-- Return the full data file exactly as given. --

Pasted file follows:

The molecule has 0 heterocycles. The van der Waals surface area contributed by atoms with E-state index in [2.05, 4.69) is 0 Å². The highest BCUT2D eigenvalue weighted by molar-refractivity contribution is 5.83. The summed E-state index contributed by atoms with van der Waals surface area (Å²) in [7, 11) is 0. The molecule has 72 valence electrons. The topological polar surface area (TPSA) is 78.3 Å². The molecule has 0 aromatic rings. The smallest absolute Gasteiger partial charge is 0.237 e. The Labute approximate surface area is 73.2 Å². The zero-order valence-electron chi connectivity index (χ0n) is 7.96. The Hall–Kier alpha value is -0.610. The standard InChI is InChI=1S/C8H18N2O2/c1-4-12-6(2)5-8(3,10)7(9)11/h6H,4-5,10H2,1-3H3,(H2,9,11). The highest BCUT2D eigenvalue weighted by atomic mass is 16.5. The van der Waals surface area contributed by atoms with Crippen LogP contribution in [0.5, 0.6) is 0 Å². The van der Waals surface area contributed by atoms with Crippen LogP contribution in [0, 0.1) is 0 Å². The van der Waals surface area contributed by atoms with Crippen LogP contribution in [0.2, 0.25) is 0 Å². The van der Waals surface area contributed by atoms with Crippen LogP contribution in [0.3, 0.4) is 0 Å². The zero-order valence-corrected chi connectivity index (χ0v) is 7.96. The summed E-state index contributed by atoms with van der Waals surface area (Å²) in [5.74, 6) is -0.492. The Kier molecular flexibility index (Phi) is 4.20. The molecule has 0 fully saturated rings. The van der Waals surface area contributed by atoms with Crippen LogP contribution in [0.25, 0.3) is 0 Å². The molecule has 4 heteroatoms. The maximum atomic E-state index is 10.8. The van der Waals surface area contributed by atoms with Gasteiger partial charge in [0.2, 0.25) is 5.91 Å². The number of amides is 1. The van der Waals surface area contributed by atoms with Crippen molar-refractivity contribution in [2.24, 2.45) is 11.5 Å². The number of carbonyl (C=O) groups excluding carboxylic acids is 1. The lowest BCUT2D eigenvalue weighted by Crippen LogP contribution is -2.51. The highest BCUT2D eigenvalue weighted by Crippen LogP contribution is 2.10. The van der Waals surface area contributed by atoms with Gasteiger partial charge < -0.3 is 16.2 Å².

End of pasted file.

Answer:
The molecule has 0 heterocycles. The van der Waals surface area contributed by atoms with E-state index in [2.05, 4.69) is 0 Å². The highest BCUT2D eigenvalue weighted by molar-refractivity contribution is 5.83. The summed E-state index contributed by atoms with van der Waals surface area (Å²) in [7, 11) is 0. The molecule has 72 valence electrons. The topological polar surface area (TPSA) is 78.3 Å². The molecule has 0 aromatic rings. The smallest absolute Gasteiger partial charge is 0.237 e. The Labute approximate surface area is 73.2 Å². The zero-order valence-electron chi connectivity index (χ0n) is 7.96. The Hall–Kier alpha value is -0.610. The standard InChI is InChI=1S/C8H18N2O2/c1-4-12-6(2)5-8(3,10)7(9)11/h6H,4-5,10H2,1-3H3,(H2,9,11). The highest BCUT2D eigenvalue weighted by atomic mass is 16.5. The van der Waals surface area contributed by atoms with Crippen LogP contribution in [0.5, 0.6) is 0 Å². The van der Waals surface area contributed by atoms with Crippen LogP contribution in [0, 0.1) is 0 Å². The van der Waals surface area contributed by atoms with Crippen LogP contribution in [0.2, 0.25) is 0 Å². The van der Waals surface area contributed by atoms with Crippen LogP contribution in [0.3, 0.4) is 0 Å². The zero-order valence-corrected chi connectivity index (χ0v) is 7.96. The summed E-state index contributed by atoms with van der Waals surface area (Å²) in [5.74, 6) is -0.492. The Kier molecular flexibility index (Phi) is 4.20. The molecule has 0 fully saturated rings. The van der Waals surface area contributed by atoms with Crippen LogP contribution in [0.25, 0.3) is 0 Å². The molecule has 4 heteroatoms. The maximum atomic E-state index is 10.8. The van der Waals surface area contributed by atoms with Gasteiger partial charge in [0.2, 0.25) is 5.91 Å². The number of amides is 1. The van der Waals surface area contributed by atoms with Crippen molar-refractivity contribution in [2.24, 2.45) is 11.5 Å². The number of carbonyl (C=O) groups excluding carboxylic acids is 1. The lowest BCUT2D eigenvalue weighted by Crippen LogP contribution is -2.51. The highest BCUT2D eigenvalue weighted by Crippen LogP contribution is 2.10. The van der Waals surface area contributed by atoms with Gasteiger partial charge < -0.3 is 16.2 Å².